Major Drug Trafficking Operation Leads to Four Arrests: Cocaine and Fentanyl Seized

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Thunder Bay – News – Thunder Bay Police Service’s Emergency Task Unit, in collaboration with the Ontario Provincial Police’s Organized Crime Enforcement Bureau and Nishnawbe Aski Police Service’s Drug Unit, conducted a successful operation resulting in the arrest of four suspects and the seizure of a substantial quantity of suspected cocaine and fentanyl.

Successful Operation

On Tuesday, October 10, at approximately 5:45 p.m., members of the Thunder Bay Police Service’s Emergency Task Unit executed a search warrant at two residences in the 800-block of McLaughlin Street. This operation, supported by ongoing investigations by the TBPS’s Intelligence Unit into drug trafficking activities, led to the apprehension of four individuals involved in the illegal drug trade.

Seizure of Drugs and Cash

Upon entry, law enforcement discovered and seized a significant quantity of suspected cocaine and fentanyl, along with a substantial amount of cash believed to exceed $5,000 CAD. The operation demonstrates the ongoing efforts of the Thunder Bay Police Service to curb drug trafficking in the region.

Criminal Charges and Ongoing Investigations

The suspects, Jeron BECKFORD, Codey James LITTLE, Brigitte Diane PUSHKAR, and Mario WILLIAMS, are facing charges under the Criminal Code of Canada related to possession of cocaine and fentanyl for the purpose of trafficking, as well as possession of proceeds of property obtained by crime.

Cameron BECKFORD, 27, of Toronto, is charged with:

• Possession of Cocaine for the Purpose of Trafficking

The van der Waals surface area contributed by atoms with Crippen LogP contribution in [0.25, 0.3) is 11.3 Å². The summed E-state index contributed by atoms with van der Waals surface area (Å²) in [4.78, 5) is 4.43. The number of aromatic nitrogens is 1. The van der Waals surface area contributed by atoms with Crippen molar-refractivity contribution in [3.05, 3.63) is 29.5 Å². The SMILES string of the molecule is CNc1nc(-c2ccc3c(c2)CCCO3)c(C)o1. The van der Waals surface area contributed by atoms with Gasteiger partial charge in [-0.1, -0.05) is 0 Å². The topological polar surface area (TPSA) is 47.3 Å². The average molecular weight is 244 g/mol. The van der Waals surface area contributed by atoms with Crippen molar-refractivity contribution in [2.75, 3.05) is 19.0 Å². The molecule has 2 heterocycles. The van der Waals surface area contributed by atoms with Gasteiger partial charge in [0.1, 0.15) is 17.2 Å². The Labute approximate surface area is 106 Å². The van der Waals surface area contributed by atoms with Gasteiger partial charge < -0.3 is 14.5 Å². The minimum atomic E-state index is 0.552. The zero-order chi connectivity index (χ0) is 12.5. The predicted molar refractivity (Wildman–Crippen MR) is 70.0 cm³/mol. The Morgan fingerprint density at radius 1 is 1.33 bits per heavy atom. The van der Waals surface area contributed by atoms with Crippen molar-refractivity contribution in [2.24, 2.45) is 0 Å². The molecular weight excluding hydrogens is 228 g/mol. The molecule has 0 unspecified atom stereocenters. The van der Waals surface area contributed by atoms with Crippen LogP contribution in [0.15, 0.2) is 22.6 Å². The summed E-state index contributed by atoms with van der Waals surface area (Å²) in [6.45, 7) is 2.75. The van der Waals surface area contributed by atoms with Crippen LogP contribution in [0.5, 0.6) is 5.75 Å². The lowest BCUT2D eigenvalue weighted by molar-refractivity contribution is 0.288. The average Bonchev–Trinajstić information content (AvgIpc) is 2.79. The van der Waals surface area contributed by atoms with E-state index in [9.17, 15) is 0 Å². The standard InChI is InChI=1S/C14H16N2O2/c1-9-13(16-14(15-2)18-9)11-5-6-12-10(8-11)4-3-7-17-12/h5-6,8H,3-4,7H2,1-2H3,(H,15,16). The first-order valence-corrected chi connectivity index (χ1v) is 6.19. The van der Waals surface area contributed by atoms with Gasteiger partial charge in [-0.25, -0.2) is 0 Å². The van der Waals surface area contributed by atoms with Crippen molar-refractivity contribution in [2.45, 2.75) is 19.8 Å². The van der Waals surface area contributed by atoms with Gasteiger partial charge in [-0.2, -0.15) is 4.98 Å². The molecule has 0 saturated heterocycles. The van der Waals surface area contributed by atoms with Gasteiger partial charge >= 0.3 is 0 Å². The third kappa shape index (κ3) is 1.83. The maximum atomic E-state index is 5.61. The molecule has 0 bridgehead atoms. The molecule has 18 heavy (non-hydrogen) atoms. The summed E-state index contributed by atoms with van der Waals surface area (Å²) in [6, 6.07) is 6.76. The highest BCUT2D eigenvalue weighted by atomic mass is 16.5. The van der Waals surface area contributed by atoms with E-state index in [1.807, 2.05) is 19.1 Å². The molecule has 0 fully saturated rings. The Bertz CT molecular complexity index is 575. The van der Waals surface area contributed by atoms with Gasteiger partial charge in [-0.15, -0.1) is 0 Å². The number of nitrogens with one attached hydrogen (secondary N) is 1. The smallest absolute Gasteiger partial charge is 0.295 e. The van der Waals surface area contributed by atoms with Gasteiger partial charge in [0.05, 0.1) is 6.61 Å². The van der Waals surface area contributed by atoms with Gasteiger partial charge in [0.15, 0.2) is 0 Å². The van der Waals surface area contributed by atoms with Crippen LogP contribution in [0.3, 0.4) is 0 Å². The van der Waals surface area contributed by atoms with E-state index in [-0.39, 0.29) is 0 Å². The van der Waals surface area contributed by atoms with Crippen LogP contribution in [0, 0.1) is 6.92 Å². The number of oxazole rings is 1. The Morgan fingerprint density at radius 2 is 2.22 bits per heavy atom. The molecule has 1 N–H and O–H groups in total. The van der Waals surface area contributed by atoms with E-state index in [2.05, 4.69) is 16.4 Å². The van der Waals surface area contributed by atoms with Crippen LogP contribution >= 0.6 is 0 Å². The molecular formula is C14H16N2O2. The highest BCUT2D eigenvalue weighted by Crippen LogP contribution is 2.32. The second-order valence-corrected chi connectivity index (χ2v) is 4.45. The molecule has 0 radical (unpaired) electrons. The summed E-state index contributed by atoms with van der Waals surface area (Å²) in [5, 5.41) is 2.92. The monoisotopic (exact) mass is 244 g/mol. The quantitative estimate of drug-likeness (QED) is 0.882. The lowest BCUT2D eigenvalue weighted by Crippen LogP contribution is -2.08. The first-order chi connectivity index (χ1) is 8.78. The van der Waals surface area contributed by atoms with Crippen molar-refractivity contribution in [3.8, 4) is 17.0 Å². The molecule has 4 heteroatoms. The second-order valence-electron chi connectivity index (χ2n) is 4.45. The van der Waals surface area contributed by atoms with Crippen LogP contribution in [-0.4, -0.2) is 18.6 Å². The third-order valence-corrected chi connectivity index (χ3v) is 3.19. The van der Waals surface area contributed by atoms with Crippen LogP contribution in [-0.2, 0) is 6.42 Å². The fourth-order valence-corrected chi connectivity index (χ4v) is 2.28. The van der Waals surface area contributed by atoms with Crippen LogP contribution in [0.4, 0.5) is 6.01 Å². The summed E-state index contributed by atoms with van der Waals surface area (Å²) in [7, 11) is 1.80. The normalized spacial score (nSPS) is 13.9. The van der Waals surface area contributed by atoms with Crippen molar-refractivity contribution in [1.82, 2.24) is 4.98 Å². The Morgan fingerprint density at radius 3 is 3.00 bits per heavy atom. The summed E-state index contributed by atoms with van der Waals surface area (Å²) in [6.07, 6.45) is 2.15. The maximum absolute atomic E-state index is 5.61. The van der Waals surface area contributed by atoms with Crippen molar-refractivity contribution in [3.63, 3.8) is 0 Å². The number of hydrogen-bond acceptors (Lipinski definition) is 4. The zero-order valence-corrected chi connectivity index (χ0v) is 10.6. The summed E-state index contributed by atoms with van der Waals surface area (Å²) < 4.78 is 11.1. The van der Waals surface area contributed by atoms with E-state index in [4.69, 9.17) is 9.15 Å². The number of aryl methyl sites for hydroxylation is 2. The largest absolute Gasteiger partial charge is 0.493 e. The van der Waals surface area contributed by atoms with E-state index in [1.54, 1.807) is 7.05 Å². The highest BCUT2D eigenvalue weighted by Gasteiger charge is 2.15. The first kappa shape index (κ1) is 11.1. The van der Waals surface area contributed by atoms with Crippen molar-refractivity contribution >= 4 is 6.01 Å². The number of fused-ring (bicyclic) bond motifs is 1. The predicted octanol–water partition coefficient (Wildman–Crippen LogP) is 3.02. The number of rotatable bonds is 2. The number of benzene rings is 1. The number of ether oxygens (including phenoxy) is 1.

• Possession of Fentanyl for the Purpose of Trafficking

• Possession of Proceeds of Property of Crime Over $5,000

• Obstruct Peace Officer

Codey James LITTLE, 39, of Thunder Bay, is charged with:

• Possession of Cocaine for the Purpose of Trafficking

• Possession of Fentanyl for the Purpose of Trafficking

• Possession of Proceeds of Property of Crime Over $5,000

• Failure to Comply with a Release Order

Brigitte Diane PUSHKAR, 31, of Thunder Bay, is charged with:

• Possession of Cocaine for the Purpose of Trafficking

• Possession of Fentanyl for the Purpose of Trafficking

• Possession of Proceeds of Property of Crime Over $5,000

Mario WILLIAMS, 35, of Barrie, Ont., is charged with:

• Possession of Cocaine for the Purpose of Trafficking

• Possession of Fentanyl for the Purpose of Trafficking

• Possession of Proceeds of Property of Crime Over $5,000

• Obstruct Peace Officer

The four accused appeared in bail court in Thunder Bay on Wednesday, October 11, and have been remanded into custody with future court appearance dates.

Support and Assistance for Overcoming Addiction

Overcoming addiction is a challenging journey, but it is not one that has to be taken alone. If you or someone you know is struggling with substance abuse, there are numerous resources available, including counselling services, support groups, and helplines. Seeking help from medical professionals, therapists, or support organizations can provide invaluable assistance and guidance on the path to recovery.